What to Do If You Are Stuck in a Bad Faith Negotiation

    

The most dangerous negotiation is the one you don’t know you’re in. 

If you’re stuck in a bad faith negotiation, what you think is in play, and the gains your counterpart thinks are in play, are not the same. This is the perfect time to roll out a good “I” message, a negotiation tool that helps you draw a line in the sand and confront someone without seeming confrontational.

In these scenarios, confrontation is most definitely in order. But being outwardly confrontational is a major turnoff. To get to where you want, you need to figure out how to confront without being confrontational.  

You need to highlight the problem and the impact it is having on your negotiation. Confrontation, after all, is defined as a “focused comparison”. 

Here, the “I” message is the perfect tool to do exactly that. It consists of three parts:

No. 1 — Naming the behavior: “When you…”

No. 2 — Naming your reaction: “I feel…”

No. 3 — Citing the consequences that seem to fly in the face of what the counterpart is trying to accomplish: “Because it ... ”

Putting it all together: When you slam the phone down, I feel like this deal will never be made because it doesn’t seem like you’re in the mood to move forward amicably.

bad faith negotiation

The “I” Message in Action

Several years ago, a client described a situation to us—a bad faith negotiation. Every time this individual communicated with their counterpart, their counterpart called them names or made ridiculous accusations against them.

The client was totally thrown off by this behavior, which ended up thoroughly derailing their talks. Still, at the same time, it was in their counterpart’s company’s interest to consummate a deal.

After a little bit of digging, the client found out that the bad-behavior party on the other side had held 10 jobs as a negotiator in 11 years. 

That’s 10 jobs in 11 years!

Here’s the “I” message that would have been appropriate: When all you do is call us names and make accusations, I feel like we are wasting our time because it stops us from talking with you and working out a solution. 

Another variation for good measure: When all you do is call us names and make accusations, I feel we are wasting our time because it stops us from getting a deal done. 

Is this strategy guaranteed to work? No strategy is guaranteed to work 100 percent of the time.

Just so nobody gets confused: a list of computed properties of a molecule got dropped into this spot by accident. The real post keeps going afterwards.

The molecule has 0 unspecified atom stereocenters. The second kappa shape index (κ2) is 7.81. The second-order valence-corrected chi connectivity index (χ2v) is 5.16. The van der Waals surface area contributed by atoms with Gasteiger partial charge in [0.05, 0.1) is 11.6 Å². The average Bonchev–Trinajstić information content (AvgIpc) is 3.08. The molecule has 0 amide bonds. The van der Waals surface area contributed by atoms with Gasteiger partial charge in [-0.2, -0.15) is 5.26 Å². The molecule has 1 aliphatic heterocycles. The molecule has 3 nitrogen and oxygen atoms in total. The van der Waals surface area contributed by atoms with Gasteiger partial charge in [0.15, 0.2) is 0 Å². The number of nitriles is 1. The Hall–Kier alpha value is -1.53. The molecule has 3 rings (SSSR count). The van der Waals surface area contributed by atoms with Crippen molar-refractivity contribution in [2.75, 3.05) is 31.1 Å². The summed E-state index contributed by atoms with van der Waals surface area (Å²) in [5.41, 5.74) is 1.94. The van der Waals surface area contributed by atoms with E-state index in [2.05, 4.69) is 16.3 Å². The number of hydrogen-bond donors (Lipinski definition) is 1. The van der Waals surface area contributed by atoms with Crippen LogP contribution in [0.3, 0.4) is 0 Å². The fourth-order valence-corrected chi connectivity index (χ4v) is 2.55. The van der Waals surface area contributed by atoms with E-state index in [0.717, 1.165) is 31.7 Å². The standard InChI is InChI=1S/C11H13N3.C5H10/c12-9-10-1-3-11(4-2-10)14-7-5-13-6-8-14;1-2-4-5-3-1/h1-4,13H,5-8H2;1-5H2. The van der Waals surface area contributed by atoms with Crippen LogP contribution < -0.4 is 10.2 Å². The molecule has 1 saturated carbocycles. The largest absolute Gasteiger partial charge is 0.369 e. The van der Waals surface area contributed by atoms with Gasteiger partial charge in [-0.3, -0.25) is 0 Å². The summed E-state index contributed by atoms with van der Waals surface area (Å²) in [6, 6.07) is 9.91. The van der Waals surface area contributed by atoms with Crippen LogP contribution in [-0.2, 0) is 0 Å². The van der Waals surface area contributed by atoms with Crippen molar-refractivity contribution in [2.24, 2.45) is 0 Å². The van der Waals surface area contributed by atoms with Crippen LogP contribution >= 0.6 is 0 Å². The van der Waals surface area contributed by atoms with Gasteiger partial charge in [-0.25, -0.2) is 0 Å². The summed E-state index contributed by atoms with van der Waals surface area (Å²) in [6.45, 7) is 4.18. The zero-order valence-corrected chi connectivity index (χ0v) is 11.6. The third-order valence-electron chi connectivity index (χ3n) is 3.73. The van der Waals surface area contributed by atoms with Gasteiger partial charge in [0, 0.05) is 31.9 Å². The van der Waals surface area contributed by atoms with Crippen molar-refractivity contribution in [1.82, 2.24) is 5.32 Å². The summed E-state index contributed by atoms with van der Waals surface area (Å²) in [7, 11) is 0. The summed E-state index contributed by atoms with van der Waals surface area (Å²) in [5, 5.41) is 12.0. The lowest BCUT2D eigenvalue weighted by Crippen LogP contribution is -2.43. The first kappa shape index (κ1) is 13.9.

It is, however, guaranteed to give you the best chance of success—and without inflaming the situation or making things worse.

When the other side’s actions are the obstruction to progress, it’s appropriate to point that out. And the “I” message is a fair and legitimate way to do that. It’s also the most palatable way to do it!

An “I” Message Misses the Mark—But Works as Intended

Palatability is especially critical in bad faith negotiations. 

After all, you need a fallback position in case you’ve misunderstood the scenario and are reading the situation incorrectly.

I’ve done it before, and you probably will, too.

In a recent email negotiation, I used an “I” message to confront my counterpart about a clause in a contract I didn’t like. The counterpart had a history of being especially quick to react with escalation and anger, so I thought the “I” message would do the trick.

When you tell me something different than what’s written in the legal document, I feel I am wasting my time because the courts will uphold what the document actually says.

As it turns out, there was another portion of the contract that addressed my concerns. I just happened to miss that part. Not to worry: The response I got simply drew my attention to that section in a polite manner. The conversation continued. 

Focused comparisons are the keys to confronting without being confrontational. “I” messages are a great tool for doing so with integrity.

When used correctly, “I” messages can help the other side see the error of their ways or help you see the error of your own ways. 

Give it a try the next time you’re stuck in a bad faith negotiation. I’d venture to guess that the “I” message will help you get through to the other side.

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About The Author

Christopher Voss is the CEO of The Black Swan Group, a firm that solves business negotiation problems with hostage negotiation strategies. Chris founded the Black Swan Group, in 2008 upon his retirement from the FBI where he was the FBI’s lead international kidnapping negotiator. Chris is also an Adjunct Professor at the University of Southern California (USC) Marshall School of Business and Georgetown University’s McDonough School of Business where he teaches business negotiation in both M.B.A. programs.